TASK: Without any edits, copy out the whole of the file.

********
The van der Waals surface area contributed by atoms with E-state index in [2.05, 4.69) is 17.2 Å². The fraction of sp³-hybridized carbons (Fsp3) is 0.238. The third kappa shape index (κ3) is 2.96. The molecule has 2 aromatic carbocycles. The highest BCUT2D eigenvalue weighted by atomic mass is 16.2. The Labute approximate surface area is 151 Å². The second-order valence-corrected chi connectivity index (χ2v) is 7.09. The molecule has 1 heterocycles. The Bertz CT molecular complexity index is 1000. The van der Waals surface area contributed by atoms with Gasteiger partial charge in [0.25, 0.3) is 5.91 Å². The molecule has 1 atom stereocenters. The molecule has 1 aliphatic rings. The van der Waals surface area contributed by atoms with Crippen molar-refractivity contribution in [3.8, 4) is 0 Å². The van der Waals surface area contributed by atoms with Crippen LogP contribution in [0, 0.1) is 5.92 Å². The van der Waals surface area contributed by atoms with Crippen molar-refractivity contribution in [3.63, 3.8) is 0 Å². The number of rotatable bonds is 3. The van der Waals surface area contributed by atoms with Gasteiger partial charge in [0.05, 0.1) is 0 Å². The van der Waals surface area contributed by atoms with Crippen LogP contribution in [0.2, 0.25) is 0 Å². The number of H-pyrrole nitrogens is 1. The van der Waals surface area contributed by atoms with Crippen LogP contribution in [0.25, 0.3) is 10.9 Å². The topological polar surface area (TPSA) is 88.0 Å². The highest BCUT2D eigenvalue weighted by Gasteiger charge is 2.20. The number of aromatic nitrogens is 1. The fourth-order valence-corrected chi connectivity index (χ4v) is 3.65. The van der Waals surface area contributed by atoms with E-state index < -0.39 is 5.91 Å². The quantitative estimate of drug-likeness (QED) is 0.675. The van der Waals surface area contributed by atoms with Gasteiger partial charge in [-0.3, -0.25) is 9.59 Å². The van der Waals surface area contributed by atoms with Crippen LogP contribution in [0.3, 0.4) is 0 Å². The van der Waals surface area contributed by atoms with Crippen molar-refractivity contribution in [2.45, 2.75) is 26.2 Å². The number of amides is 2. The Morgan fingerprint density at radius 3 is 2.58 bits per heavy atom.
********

The van der Waals surface area contributed by atoms with E-state index in [2.05, 4.69) is 17.2 Å². The fraction of sp³-hybridized carbons (Fsp3) is 0.238. The third kappa shape index (κ3) is 2.96. The molecule has 2 aromatic carbocycles. The highest BCUT2D eigenvalue weighted by atomic mass is 16.2. The Labute approximate surface area is 151 Å². The second-order valence-corrected chi connectivity index (χ2v) is 7.09. The molecule has 1 heterocycles. The Bertz CT molecular complexity index is 1000. The van der Waals surface area contributed by atoms with Gasteiger partial charge in [0.25, 0.3) is 5.91 Å². The molecule has 1 atom stereocenters. The molecule has 1 aliphatic rings. The van der Waals surface area contributed by atoms with Crippen molar-refractivity contribution in [3.8, 4) is 0 Å². The van der Waals surface area contributed by atoms with Crippen LogP contribution in [0, 0.1) is 5.92 Å². The van der Waals surface area contributed by atoms with Crippen molar-refractivity contribution in [3.63, 3.8) is 0 Å². The number of rotatable bonds is 3. The van der Waals surface area contributed by atoms with Gasteiger partial charge in [0.05, 0.1) is 0 Å². The van der Waals surface area contributed by atoms with Crippen LogP contribution in [0.2, 0.25) is 0 Å². The number of H-pyrrole nitrogens is 1. The van der Waals surface area contributed by atoms with Crippen LogP contribution in [0.25, 0.3) is 10.9 Å². The topological polar surface area (TPSA) is 88.0 Å². The highest BCUT2D eigenvalue weighted by Gasteiger charge is 2.20. The number of aromatic nitrogens is 1. The fourth-order valence-corrected chi connectivity index (χ4v) is 3.65. The van der Waals surface area contributed by atoms with E-state index < -0.39 is 5.91 Å². The quantitative estimate of drug-likeness (QED) is 0.675. The van der Waals surface area contributed by atoms with Gasteiger partial charge in [-0.3, -0.25) is 9.59 Å². The van der Waals surface area contributed by atoms with Crippen LogP contribution in [0.3, 0.4) is 0 Å². The van der Waals surface area contributed by atoms with Crippen molar-refractivity contribution in [2.45, 2.75) is 26.2 Å². The number of amides is 2. The Morgan fingerprint density at radius 3 is 2.58 bits per heavy atom.